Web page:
After three years or so of overspending, the Minneapolis Public Schools have a problem.
It’s a $33 million problem that has district leaders scrambling for good china to sell, jewelry to hock, and useless programs to cut.
Guess what might not survive?
Insiders say the Office of Black Male Student Achievement could quietly shut down.
It’s been three years now and Michael Walker, the OBMSA’s Director, and his staff have failed to wipe out the racial disparities it took the district a century of neglect to create.
With a budget Armageddon pending, programs that don’t work must go. Or, so the internal narrative says.
MPS Superintendent Ed Graff practicing a trite brand of confessional and practiced transparency sent a public letter back in February to announce the problem:
….for the past five years, MPS has routinely spent significantly more money than it has – resulting in mid-year budget shortfalls that jeopardize the stability of our schools and their management. You may recall seeing the audit of last year’s finances which found a $21 million shortfall mid-way through last year. Unfortunately, this wasn’t an isolated incident. During each of the past five years, auditors uncovered similar mid-year shortfalls totaling anywhere from approximately $326,000 to $38 million.
Don’t worry though, Graff has a plan for resolving the budget problem.
A 10% reduction in costs from central administration, 2.5% skimming from school budgets, and a squandering of the district’s reserves for the rest.
Of course, the incessant whispers about a certain MPS’ Board Chair who got far too cozy with the previous Chief Financial Officer (to the point of acting like a paid employee rather than an elected board member), which resulted in the district being broker than broke, isn’t the worst of it.
The real problem, the one that justified establishing the OBSA, remains the same.
Black kids in MPS are drowning academically and socially.
The MPS is a district of “schools,” and as such you expect them to be teaching, and for students to be learning, and by any measure that isn’t happening – especially for the high-potential students Walker is nurturing to health.
Just look at this nonsense:
One in five black students proficient. Even fewer prepared to be scientific.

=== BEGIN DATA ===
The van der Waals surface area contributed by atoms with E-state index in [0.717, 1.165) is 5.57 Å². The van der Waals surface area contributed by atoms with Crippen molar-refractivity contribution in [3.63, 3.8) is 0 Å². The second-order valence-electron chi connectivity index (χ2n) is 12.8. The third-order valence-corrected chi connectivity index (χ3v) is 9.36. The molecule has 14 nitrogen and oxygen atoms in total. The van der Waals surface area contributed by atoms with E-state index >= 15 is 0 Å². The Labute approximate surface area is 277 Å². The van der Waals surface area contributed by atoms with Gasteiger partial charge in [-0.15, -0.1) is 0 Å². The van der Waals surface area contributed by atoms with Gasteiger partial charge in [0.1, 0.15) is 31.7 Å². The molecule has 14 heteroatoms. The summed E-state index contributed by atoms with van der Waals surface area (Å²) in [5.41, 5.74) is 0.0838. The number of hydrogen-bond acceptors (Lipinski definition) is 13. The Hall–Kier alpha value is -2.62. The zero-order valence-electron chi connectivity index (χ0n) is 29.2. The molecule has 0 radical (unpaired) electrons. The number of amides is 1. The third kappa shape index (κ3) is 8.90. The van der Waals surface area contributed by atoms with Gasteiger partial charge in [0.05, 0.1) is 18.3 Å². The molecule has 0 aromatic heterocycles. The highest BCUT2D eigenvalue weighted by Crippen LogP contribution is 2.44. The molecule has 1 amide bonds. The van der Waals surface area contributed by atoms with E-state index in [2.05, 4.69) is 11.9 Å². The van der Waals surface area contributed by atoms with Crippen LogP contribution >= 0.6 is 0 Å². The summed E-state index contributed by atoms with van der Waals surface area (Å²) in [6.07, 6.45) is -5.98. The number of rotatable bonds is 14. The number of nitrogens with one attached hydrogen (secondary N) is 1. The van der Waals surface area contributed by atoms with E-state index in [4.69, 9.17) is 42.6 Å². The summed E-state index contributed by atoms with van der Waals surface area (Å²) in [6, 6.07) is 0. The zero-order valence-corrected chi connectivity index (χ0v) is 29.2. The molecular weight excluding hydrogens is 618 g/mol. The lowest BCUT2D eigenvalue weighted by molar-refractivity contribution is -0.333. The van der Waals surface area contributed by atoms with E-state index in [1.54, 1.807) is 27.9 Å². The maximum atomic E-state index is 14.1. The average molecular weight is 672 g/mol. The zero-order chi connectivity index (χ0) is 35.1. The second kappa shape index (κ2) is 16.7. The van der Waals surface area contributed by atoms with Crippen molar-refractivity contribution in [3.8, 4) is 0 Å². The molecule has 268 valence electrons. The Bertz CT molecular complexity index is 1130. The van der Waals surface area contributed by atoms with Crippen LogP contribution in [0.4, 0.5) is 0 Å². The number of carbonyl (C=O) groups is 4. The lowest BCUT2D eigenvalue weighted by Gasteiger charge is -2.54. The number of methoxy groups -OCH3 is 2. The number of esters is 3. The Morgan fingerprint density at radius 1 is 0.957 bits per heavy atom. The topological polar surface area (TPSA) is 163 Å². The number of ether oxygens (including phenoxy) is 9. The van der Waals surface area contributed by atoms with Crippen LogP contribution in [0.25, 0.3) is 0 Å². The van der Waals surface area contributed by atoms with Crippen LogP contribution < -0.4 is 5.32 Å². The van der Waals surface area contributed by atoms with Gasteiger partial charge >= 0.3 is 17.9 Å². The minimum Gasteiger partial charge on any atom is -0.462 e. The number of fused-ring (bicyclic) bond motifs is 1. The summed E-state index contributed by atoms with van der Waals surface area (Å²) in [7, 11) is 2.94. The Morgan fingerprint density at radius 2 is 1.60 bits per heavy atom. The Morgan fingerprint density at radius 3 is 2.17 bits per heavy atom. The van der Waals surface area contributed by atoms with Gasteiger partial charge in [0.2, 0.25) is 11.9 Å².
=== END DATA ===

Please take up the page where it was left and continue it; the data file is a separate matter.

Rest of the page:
It’s hard to imagine the Minneapolis Board of Education has time to discuss anything other than [black] student achievement, but this isn’t really a “black” or “achievement” oriented board.
Ok, so it’s not all bad news.
Looking at overall suspensions the trend is going in the right direction with fewer suspensions, out-of-school removals, expulsions, referral to law enforcement, and administrative transfers.
See the good trends for yourself:
That’s something to celebrate.
We can’t be sure that Walker’s (all-black) team of professionals made that happen, but it’s progress.
Back when Walker’s office started MPS black students had an average 1.9 GPA, a 36% 4-year graduation rate, 5,701 days of missed because of suspensions, and 20,893 referrals for discipline.
Since then the OBSA has engaged the black community – elders, parents, leaders, barbers, you name it- and internal stakeholders. They have trained 1,200 teachers with strategies for reducing bias against black males.
But, happy stats aside, real problems remain.
For instance, 2017-18 looks bad for Washburn High School. Their suspension, removals, and calls for law enforcement point upward:
Southwest High School seems to have obliterated suspensions by punting kids into police paddy wagons and waving them adieu.
And, North High, the really tiny school with small class sizes and more funding than any school in the district?
A damn trainwreck.
Here are their suspensions:
And, their academic outcomes?
To that we say….
This looks like a district that needs Walker and his office more than the other way around.
Listen, it’s obvious MPS has a problem with black students, and those problems won’t be solved by starting and stopping programs that improve the culture of schools and provide critical mentoring and support.
In the past, BAE raised holy hell to get a realistic budget for Walker and the OBMSA. We feared the district was treating this work like a vanity project only to give the illusion of equity.
We won’t stand for that now.
Every city with a black male achievement program says the same thing: the work takes time and district leadership has to be in it for real.
Walker and his team are doing their work, building something that is essential, and they deserve to keep their little $1.2 million budget to continue.
This board, this superintendent, and all their careerists need to find a way to fix the budget mess they created without robbing the OBMSA to do it.